North Carolina governor, Roy Cooper, recently vetoed legislation that would allow landfills to dispose the liquid that leaks from trash by spraying it into the air in a currently untested process called leachate aerosolization. The process was accepted in other states, but Cooper was hesitant to endorse a measure that may pose a safety hazard to people and the environment. Critics of the bill call the spray, "garbage juice," and question whether mold, viruses and asbestos could travel once released into the air.

The debate over House Bill 576 centers on whether the spraying process is safe. Proponents of the bill argue that while the water will dissipate into the air, contaminants will fall back into the landfill because they are too heavy to travel. Although the bill's sponsor claimed that the technology was safe, he presented no proof or data to support his assertion. In his veto message, Cooper stated that scientists, not the legislature, should determine the safety of such technology.

The benefits of robotic EPP for mesothelioma patients

Treatments for mesothelioma have become more abundant and more advanced in the last ten years. While there is still no cure, patients are living longer and studies into new treatments have provided encouraging results. One controversial procedure may be more of a viable option due to the utilization of modern technology. According to a renowned thoracic surgeon, robotic surgery may change the future of mesothelioma treatment.

Radiation and chemotherapy are two of the most common nonsurgical treatments for mesothelioma. Radiation therapy involves the use of high-dose radiation to reduce or eradicate malignant tumors, whereas chemotherapy may be used to eliminate live cancer cells and slow the growth of malignant tumors. Both of these nonsurgical treatments are often used in combination with surgical procedures to ensure the best possible outcome for patients.

Asbestos exposure claims for navy veterans

Military veterans comprise about 30 percent of all mesothelioma victims. The majority of those exposed to asbestos in the military are U.S. Navy personnel. Although the Navy surgeon general issued a report in 1939 explaining the hazards of asbestos, North Carolina residents may be surprised to hear that the Navy shipbuilding industry continued to use asbestos for at least another 40 years.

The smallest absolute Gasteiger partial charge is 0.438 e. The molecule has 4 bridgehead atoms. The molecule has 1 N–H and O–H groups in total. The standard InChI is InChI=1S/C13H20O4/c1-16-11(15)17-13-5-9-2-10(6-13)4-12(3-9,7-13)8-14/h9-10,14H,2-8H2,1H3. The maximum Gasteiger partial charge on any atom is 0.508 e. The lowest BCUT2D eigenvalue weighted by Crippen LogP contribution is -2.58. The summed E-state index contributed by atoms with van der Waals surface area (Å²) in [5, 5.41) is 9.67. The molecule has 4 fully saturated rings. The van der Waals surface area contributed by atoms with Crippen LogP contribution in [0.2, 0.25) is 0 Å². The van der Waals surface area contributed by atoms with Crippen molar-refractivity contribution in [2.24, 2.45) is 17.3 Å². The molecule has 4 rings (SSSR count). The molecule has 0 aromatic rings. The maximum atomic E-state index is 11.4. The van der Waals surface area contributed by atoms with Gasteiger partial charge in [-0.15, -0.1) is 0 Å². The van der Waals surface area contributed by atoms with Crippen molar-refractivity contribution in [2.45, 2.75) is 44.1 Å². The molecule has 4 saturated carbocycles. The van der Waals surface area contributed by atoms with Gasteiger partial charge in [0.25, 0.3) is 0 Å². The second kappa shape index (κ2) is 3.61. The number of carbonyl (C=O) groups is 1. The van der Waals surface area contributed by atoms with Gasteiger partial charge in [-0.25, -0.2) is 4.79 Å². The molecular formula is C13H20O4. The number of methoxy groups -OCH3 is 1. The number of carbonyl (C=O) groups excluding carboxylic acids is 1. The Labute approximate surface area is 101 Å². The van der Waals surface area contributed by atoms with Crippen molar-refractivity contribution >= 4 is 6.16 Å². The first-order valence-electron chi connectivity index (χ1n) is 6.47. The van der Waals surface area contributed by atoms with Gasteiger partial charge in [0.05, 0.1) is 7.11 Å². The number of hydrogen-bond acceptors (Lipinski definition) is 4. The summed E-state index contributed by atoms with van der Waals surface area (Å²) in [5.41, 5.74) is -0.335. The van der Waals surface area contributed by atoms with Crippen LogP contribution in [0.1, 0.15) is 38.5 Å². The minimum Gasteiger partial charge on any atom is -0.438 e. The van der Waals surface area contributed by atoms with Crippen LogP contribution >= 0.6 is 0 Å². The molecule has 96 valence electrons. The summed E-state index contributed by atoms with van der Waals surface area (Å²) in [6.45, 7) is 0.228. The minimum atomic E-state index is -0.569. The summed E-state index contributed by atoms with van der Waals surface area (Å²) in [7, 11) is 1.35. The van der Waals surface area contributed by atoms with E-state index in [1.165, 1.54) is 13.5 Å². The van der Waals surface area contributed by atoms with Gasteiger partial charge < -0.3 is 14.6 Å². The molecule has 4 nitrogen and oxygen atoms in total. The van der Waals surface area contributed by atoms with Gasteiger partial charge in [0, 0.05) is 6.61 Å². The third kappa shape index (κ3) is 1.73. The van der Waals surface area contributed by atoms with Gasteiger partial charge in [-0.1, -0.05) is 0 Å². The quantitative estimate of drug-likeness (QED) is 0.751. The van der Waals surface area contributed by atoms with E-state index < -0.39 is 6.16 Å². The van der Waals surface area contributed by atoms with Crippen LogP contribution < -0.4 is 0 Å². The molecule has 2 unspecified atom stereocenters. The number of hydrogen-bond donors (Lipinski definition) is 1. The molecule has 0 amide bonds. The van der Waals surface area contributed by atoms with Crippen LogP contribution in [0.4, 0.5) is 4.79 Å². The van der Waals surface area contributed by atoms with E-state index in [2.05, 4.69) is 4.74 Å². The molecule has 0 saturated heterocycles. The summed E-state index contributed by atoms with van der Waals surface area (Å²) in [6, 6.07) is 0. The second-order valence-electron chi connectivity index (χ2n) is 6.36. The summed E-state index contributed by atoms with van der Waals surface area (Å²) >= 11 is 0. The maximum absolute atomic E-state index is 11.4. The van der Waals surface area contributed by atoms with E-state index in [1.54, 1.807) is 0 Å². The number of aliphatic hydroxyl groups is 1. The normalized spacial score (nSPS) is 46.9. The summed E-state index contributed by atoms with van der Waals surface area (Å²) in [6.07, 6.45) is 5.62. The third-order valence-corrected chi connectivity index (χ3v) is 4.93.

Navy veterans who contracted an asbestos-related disease while in service may be entitled to compensation for medical bills, pain and suffering and, in the event of asbestos-related death, economic loss for surviving family members. The Law Offices of Wallace & Graham has litigated asbestos claims for Navy personnel in nearly all 50 states. We represent those suffering from mesothelioma, asbestosis, lung cancer and other asbestos-related diseases.

Time between mesothelioma surgeries indicative of longer survival

North Carolina residents may be interested to hear that recently, cancer researchers analyzed patients with peritoneal surface cancers to determine if the interval between cytoreductive surgeries with heated hyperthermic intraperitoneal chemotherapy is a marker for survival. Fourteen percent of patients in the study had peritoneal mesothelioma, a form of malignant mesothelioma initially affecting the lining of the abdomen. The other patients had peritoneal appendiceal, colorectal or ovarian cancer-related tumors. The study concludes that patients who live longer between surgeries have a greater chance of longer survival overall.

The researchers used a database of 1,314 patients who had CRS/HIPEC over approximately 22 years and determined there were 103 patients who underwent the procedures more than once. Examination of the 103 patients revealed that those who lived the longest after the first procedure (before undergoing a second) also lived the longest after the second procedure. According to the study, the time interval between surgeries is a major surrogate of tumor biology, which is helpful for doctors in selecting patients for repeat CRS/HIPEC.

Wrongful death suits for survivors of asbestos victims

Exposure to asbestos-containing products may have devastating consequences. If exposed for long periods of time, asbestos-related diseases such as mesothelioma can develop. With no known cure and a lengthy latency period, mesothelioma may claim the lives of those in North Carolina suffering without warning. In those situations, family members of the deceased may file a wrongful death suit to hold responsible parties accountable and receive compensation for medical costs, pain and suffering, loss of income and loss of parental guidance or love and companionship.

Wrongful death suits may be filed for several different circumstances including medical malpractice, elder abuse and exposure to occupational hazards such as asbestos. To prevail in a wrongful death suit for asbestos product exposure the victim's survivors must prove that the defendant caused the victim's death by either their intention to cause harm or negligence, that the survivors suffered monetary injury as a result of the victim's death and that a surviving family member is an official representative of the decedent's estate.